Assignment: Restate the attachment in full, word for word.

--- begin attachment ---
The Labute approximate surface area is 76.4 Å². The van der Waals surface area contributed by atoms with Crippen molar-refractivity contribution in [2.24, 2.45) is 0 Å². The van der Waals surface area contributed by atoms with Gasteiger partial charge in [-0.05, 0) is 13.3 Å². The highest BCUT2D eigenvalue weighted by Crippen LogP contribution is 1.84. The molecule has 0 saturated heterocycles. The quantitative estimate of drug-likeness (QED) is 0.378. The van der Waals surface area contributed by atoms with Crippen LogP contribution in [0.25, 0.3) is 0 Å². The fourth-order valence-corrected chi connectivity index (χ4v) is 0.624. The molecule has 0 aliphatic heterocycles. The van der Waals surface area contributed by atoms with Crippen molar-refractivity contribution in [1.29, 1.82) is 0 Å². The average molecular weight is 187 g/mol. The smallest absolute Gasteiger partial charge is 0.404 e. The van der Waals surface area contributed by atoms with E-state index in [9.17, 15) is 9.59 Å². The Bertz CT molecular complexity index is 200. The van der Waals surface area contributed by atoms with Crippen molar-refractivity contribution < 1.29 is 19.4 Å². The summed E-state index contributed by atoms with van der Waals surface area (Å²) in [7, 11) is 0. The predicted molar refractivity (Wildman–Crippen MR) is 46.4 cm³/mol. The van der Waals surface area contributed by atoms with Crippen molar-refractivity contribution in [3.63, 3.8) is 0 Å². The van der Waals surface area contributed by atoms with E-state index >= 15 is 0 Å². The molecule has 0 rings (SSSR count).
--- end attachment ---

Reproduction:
The Labute approximate surface area is 76.4 Å². The van der Waals surface area contributed by atoms with Crippen molar-refractivity contribution in [2.24, 2.45) is 0 Å². The van der Waals surface area contributed by atoms with Gasteiger partial charge in [-0.05, 0) is 13.3 Å². The highest BCUT2D eigenvalue weighted by Crippen LogP contribution is 1.84. The molecule has 0 saturated heterocycles. The quantitative estimate of drug-likeness (QED) is 0.378. The van der Waals surface area contributed by atoms with Crippen LogP contribution in [0.25, 0.3) is 0 Å². The fourth-order valence-corrected chi connectivity index (χ4v) is 0.624. The molecule has 0 aliphatic heterocycles. The van der Waals surface area contributed by atoms with Crippen molar-refractivity contribution in [1.29, 1.82) is 0 Å². The average molecular weight is 187 g/mol. The smallest absolute Gasteiger partial charge is 0.404 e. The van der Waals surface area contributed by atoms with E-state index in [9.17, 15) is 9.59 Å². The Bertz CT molecular complexity index is 200. The van der Waals surface area contributed by atoms with Crippen molar-refractivity contribution < 1.29 is 19.4 Å². The summed E-state index contributed by atoms with van der Waals surface area (Å²) in [7, 11) is 0. The predicted molar refractivity (Wildman–Crippen MR) is 46.4 cm³/mol. The van der Waals surface area contributed by atoms with Crippen molar-refractivity contribution in [3.63, 3.8) is 0 Å². The van der Waals surface area contributed by atoms with E-state index >= 15 is 0 Å². The molecule has 0 rings (SSSR count).